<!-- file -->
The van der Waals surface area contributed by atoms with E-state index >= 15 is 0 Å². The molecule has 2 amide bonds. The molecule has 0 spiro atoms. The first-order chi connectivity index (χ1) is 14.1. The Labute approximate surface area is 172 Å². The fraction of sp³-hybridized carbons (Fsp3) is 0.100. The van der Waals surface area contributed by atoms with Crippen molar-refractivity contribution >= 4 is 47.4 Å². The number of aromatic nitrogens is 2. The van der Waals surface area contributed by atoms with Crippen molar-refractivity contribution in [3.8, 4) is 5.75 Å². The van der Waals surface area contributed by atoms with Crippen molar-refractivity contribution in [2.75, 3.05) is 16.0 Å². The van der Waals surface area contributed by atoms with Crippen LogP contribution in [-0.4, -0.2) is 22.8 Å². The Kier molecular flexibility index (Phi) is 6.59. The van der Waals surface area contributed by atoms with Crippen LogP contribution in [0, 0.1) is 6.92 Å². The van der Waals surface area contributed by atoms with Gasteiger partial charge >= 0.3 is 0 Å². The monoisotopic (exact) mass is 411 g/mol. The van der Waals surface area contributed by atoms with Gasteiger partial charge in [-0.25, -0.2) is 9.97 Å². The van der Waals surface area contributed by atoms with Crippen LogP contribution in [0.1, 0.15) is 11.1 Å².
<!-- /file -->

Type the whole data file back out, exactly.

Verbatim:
The van der Waals surface area contributed by atoms with E-state index >= 15 is 0 Å². The molecule has 2 amide bonds. The molecule has 0 spiro atoms. The first-order chi connectivity index (χ1) is 14.1. The Labute approximate surface area is 172 Å². The fraction of sp³-hybridized carbons (Fsp3) is 0.100. The van der Waals surface area contributed by atoms with Crippen molar-refractivity contribution >= 4 is 47.4 Å². The number of aromatic nitrogens is 2. The van der Waals surface area contributed by atoms with Crippen molar-refractivity contribution in [3.8, 4) is 5.75 Å². The van der Waals surface area contributed by atoms with Crippen molar-refractivity contribution in [2.75, 3.05) is 16.0 Å². The van der Waals surface area contributed by atoms with Crippen LogP contribution in [-0.4, -0.2) is 22.8 Å². The Kier molecular flexibility index (Phi) is 6.59. The van der Waals surface area contributed by atoms with Crippen LogP contribution in [0, 0.1) is 6.92 Å². The van der Waals surface area contributed by atoms with Gasteiger partial charge >= 0.3 is 0 Å². The monoisotopic (exact) mass is 411 g/mol. The van der Waals surface area contributed by atoms with Gasteiger partial charge in [-0.25, -0.2) is 9.97 Å². The van der Waals surface area contributed by atoms with Crippen LogP contribution in [0.1, 0.15) is 11.1 Å².